Landmark study reveals extent of challenges for people growing old in Northern Ireland and show's where's safest
The only charity focused on the abuse and neglect of older people in the UK has released a revolutionary Safer Ageing Index, in partnership with the Hallmark Foundation, which highlights the challenges people face when growing old in Northern Ireland – as well as ranking the safest areas by local council.
Mid Ulster is revealed as the safest place to grow old; with Fermanagh and Omagh the safest from a crime perspective. Belfast residents aged over 65 48% more likely to be victims of crime.
Safer Ageing Index Northern Ireland
This, the first Safer Ageing Index for Northern Ireland, highlights how the most vulnerable generation of people, so deeply affected by the pandemic and now the economic crisis, have another battle on their hands. And that is to live in a society that understands and flexes to the needs of an ageing society.
This Index, which will be re-issued every year, is a wakeup call to parliamentarians, assembly members and other influencers and policy-makers that older people cannot be the last in line. The charity, based in Newry in Northern Ireland and supporting all four nations, underlines that a Safer Ageing Agenda should be prioritised to ensure older people can continue to contribute both socially and economically to the Northern Ireland infrastructure.
Some of the key findings are as follows:
· Mid Ulster, using a variety of measures, is the safest place to grow old in Northern Ireland.
· From a victim of crime perspective Fermanagh and Omagh is the safest.
· Over 65s in Belfast are 40% more likely to be living alone than the NI average.
· Nearly a quarter of over 65s in Northern Ireland are living alone and in Belfast it’s over a third.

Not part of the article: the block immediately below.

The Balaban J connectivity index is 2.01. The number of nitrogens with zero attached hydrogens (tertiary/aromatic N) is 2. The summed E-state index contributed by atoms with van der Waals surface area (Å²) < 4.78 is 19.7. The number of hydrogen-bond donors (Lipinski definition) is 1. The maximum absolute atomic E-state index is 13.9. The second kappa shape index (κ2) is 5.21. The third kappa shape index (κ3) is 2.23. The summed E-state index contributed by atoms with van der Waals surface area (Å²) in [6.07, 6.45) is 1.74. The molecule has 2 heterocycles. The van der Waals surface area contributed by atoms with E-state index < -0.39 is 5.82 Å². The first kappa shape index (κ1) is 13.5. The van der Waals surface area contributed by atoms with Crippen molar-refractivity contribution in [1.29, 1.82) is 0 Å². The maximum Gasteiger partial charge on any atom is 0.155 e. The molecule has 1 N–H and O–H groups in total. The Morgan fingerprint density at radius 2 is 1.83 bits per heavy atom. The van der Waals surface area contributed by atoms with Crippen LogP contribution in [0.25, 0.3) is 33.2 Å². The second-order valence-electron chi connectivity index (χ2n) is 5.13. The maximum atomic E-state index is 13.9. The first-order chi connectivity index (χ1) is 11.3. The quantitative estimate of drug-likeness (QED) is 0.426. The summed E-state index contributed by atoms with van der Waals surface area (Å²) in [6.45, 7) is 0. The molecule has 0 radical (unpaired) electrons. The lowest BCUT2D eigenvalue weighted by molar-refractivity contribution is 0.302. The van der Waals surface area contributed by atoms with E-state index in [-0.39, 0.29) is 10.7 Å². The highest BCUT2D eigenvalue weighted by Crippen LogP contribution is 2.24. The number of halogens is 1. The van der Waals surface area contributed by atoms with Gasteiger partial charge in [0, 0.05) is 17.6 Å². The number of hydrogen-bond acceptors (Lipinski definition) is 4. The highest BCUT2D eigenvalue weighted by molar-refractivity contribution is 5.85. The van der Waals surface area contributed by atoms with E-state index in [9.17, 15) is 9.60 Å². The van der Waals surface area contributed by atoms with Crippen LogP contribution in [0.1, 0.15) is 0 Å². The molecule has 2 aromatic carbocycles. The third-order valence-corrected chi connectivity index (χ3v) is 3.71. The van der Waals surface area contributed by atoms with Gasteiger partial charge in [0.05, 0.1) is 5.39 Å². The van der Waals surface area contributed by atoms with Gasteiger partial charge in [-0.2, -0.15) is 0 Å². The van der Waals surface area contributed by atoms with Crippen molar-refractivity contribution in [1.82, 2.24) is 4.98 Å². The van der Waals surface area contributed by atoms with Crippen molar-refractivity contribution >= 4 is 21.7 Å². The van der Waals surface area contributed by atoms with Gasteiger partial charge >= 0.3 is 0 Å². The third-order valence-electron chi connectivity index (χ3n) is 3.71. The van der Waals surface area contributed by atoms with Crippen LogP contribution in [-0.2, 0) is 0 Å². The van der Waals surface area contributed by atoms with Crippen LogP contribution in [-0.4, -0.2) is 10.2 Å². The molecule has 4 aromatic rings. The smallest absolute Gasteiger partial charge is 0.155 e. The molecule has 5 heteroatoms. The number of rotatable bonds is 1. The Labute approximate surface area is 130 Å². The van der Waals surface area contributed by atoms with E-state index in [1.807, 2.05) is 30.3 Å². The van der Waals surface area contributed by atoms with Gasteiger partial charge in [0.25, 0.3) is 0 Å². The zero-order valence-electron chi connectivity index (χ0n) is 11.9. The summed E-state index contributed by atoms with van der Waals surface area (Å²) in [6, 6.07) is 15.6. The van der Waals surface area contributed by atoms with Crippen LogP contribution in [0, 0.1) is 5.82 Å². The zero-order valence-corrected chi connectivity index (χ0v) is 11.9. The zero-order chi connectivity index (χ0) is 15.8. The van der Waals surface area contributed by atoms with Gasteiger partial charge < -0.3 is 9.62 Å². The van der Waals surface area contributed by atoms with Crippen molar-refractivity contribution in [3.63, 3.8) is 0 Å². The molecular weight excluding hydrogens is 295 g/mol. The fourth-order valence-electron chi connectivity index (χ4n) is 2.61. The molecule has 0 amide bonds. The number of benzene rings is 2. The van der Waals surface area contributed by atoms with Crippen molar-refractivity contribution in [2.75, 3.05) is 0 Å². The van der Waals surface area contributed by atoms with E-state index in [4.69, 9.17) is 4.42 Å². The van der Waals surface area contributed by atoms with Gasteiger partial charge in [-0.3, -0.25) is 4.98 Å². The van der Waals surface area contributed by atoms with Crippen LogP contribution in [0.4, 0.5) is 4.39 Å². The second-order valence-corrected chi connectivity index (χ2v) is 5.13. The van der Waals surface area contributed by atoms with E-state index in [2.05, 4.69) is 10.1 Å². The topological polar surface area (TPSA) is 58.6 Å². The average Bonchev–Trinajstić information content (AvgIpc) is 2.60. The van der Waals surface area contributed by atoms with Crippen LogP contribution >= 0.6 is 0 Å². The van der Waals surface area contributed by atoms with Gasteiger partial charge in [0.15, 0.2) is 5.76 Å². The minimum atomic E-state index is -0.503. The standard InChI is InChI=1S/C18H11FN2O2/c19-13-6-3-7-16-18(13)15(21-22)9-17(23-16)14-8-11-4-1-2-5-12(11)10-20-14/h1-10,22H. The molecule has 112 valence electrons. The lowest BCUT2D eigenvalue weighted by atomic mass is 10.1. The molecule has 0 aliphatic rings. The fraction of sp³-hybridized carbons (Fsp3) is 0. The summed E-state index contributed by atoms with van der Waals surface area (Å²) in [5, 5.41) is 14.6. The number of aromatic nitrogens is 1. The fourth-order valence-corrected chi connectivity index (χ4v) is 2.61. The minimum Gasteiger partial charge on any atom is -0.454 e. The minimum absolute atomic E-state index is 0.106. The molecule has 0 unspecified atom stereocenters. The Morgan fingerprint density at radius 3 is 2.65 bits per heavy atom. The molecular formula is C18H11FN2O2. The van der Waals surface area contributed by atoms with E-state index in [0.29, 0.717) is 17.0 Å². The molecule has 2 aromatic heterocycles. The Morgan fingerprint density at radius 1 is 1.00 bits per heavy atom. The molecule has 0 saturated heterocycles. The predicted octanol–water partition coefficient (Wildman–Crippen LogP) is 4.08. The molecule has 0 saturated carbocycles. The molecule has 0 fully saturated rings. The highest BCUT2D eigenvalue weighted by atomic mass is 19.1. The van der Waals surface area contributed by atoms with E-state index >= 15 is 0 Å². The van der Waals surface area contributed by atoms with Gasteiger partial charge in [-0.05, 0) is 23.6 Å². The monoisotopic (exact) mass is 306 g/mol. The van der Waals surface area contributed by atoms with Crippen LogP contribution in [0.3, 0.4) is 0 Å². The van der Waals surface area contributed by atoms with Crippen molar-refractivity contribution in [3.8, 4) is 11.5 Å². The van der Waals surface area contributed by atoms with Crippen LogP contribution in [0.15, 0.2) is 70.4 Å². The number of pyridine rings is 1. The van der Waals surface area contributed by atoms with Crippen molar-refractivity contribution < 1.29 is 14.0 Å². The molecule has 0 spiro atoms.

· Older people are 48% more likely to be victims of crime in Belfast than the NI average –
· Over 65s are twice as likely to be economically active in Fermanagh and Omagh than in Belfast.
· Over 65s in rural/coastal areas are more mobile and in less long term pain than their urban counterparts.
· The most income deprived older people are more likely to live in rural/coastal council areas as opposed to urban.
· Data collection has not recovered from Covid-19 this makes it difficult to understand and support older people fully if we are not fully informed or aware of their experiences.
· Political attention is focused elsewhere and away from supporting older people in Northern Ireland.
The study comes off the back of the charity’s successful Safer Ageing Week which aims to underline that the abuse and neglect of older people is an all-too-often overlooked and under prioritised issue. The week, this year from the 5-11 December, included an open letter from to the UK Prime Minister calling for more resources for this unique charity, its 24/7 helpline and the elder abuse issue in general. So far over 550 people have signed – including representatives from all of the UK political parties. The NI First Minister Designate, Michelle O’Neill, also wrote to the PM in November raising concerns about the charity’s challenges.
Hourglass, which takes in excess of 15,000 calls from victim survivors annually, is currently embroiled in a financial challenge, where the UK Government is asking the charity to compete against leading ‘Violence Against Women & Girls’ organisations for a share of a small pot. This, the charity says, underlines the lack of understanding of the abuse and neglect of older people.
Cara Hunter MLA (SDLP, East Derry) was amongst a number of politicians to offer her support for the index: